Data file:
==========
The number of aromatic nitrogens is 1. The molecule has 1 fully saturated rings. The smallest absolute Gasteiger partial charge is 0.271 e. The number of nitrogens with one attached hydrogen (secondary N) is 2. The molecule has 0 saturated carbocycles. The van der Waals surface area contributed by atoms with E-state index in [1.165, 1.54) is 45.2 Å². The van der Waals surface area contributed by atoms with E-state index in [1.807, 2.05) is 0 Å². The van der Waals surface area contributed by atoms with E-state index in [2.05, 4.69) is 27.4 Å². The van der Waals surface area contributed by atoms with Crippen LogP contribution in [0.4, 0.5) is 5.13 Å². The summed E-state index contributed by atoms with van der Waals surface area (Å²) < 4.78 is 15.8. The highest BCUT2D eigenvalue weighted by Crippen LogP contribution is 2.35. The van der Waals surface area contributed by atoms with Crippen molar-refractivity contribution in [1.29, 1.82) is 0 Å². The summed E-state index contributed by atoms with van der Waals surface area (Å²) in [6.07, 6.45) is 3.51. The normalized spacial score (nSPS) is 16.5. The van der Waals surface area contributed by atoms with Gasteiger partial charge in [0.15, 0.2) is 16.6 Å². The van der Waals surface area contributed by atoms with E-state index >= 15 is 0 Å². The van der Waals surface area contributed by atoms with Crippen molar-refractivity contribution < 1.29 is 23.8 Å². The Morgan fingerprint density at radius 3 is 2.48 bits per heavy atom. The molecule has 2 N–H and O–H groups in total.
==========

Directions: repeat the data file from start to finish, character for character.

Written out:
The number of aromatic nitrogens is 1. The molecule has 1 fully saturated rings. The smallest absolute Gasteiger partial charge is 0.271 e. The number of nitrogens with one attached hydrogen (secondary N) is 2. The molecule has 0 saturated carbocycles. The van der Waals surface area contributed by atoms with E-state index in [1.165, 1.54) is 45.2 Å². The van der Waals surface area contributed by atoms with E-state index in [1.807, 2.05) is 0 Å². The van der Waals surface area contributed by atoms with E-state index in [2.05, 4.69) is 27.4 Å². The van der Waals surface area contributed by atoms with Crippen LogP contribution in [0.4, 0.5) is 5.13 Å². The summed E-state index contributed by atoms with van der Waals surface area (Å²) < 4.78 is 15.8. The highest BCUT2D eigenvalue weighted by Crippen LogP contribution is 2.35. The van der Waals surface area contributed by atoms with Crippen molar-refractivity contribution in [1.29, 1.82) is 0 Å². The summed E-state index contributed by atoms with van der Waals surface area (Å²) in [6.07, 6.45) is 3.51. The normalized spacial score (nSPS) is 16.5. The van der Waals surface area contributed by atoms with Gasteiger partial charge in [0.15, 0.2) is 16.6 Å². The van der Waals surface area contributed by atoms with E-state index >= 15 is 0 Å². The van der Waals surface area contributed by atoms with Crippen molar-refractivity contribution < 1.29 is 23.8 Å². The Morgan fingerprint density at radius 3 is 2.48 bits per heavy atom. The molecule has 2 N–H and O–H groups in total.